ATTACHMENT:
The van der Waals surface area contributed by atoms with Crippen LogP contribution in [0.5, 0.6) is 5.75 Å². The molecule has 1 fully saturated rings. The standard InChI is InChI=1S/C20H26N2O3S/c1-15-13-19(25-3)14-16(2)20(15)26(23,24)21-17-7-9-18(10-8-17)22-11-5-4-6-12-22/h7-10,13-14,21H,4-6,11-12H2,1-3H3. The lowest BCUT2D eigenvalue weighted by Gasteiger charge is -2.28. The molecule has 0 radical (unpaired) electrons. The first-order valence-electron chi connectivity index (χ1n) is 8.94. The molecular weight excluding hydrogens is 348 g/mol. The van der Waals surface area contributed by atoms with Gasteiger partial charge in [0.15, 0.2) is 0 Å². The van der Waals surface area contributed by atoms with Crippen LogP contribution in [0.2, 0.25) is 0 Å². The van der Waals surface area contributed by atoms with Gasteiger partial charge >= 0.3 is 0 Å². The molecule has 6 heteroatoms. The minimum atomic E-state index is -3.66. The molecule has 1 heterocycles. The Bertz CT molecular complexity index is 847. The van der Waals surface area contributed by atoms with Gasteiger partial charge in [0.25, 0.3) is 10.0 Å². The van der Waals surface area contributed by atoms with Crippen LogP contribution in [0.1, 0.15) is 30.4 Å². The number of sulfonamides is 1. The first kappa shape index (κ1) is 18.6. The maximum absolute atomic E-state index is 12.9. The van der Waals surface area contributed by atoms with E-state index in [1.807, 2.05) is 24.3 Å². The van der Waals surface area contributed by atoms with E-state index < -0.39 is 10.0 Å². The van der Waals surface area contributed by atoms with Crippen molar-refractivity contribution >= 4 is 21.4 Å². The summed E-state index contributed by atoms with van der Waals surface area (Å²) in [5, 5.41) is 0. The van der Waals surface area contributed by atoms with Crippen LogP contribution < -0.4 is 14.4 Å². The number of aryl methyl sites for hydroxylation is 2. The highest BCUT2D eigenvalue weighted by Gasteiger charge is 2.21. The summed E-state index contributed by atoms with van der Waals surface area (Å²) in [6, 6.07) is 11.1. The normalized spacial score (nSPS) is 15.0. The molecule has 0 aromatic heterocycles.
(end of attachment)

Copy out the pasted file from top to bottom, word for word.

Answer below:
The van der Waals surface area contributed by atoms with Crippen LogP contribution in [0.5, 0.6) is 5.75 Å². The molecule has 1 fully saturated rings. The standard InChI is InChI=1S/C20H26N2O3S/c1-15-13-19(25-3)14-16(2)20(15)26(23,24)21-17-7-9-18(10-8-17)22-11-5-4-6-12-22/h7-10,13-14,21H,4-6,11-12H2,1-3H3. The lowest BCUT2D eigenvalue weighted by Gasteiger charge is -2.28. The molecule has 0 radical (unpaired) electrons. The first-order valence-electron chi connectivity index (χ1n) is 8.94. The molecular weight excluding hydrogens is 348 g/mol. The van der Waals surface area contributed by atoms with Gasteiger partial charge in [0.15, 0.2) is 0 Å². The van der Waals surface area contributed by atoms with Crippen LogP contribution in [0.2, 0.25) is 0 Å². The van der Waals surface area contributed by atoms with Gasteiger partial charge >= 0.3 is 0 Å². The molecule has 6 heteroatoms. The minimum atomic E-state index is -3.66. The molecule has 1 heterocycles. The Bertz CT molecular complexity index is 847. The van der Waals surface area contributed by atoms with Gasteiger partial charge in [0.25, 0.3) is 10.0 Å². The van der Waals surface area contributed by atoms with Crippen LogP contribution in [0.1, 0.15) is 30.4 Å². The number of sulfonamides is 1. The first kappa shape index (κ1) is 18.6. The maximum absolute atomic E-state index is 12.9. The van der Waals surface area contributed by atoms with E-state index in [1.807, 2.05) is 24.3 Å². The van der Waals surface area contributed by atoms with E-state index < -0.39 is 10.0 Å². The van der Waals surface area contributed by atoms with Crippen molar-refractivity contribution >= 4 is 21.4 Å². The summed E-state index contributed by atoms with van der Waals surface area (Å²) in [5, 5.41) is 0. The van der Waals surface area contributed by atoms with Crippen LogP contribution < -0.4 is 14.4 Å². The number of aryl methyl sites for hydroxylation is 2. The highest BCUT2D eigenvalue weighted by Gasteiger charge is 2.21. The summed E-state index contributed by atoms with van der Waals surface area (Å²) in [6, 6.07) is 11.1. The normalized spacial score (nSPS) is 15.0. The molecule has 0 aromatic heterocycles.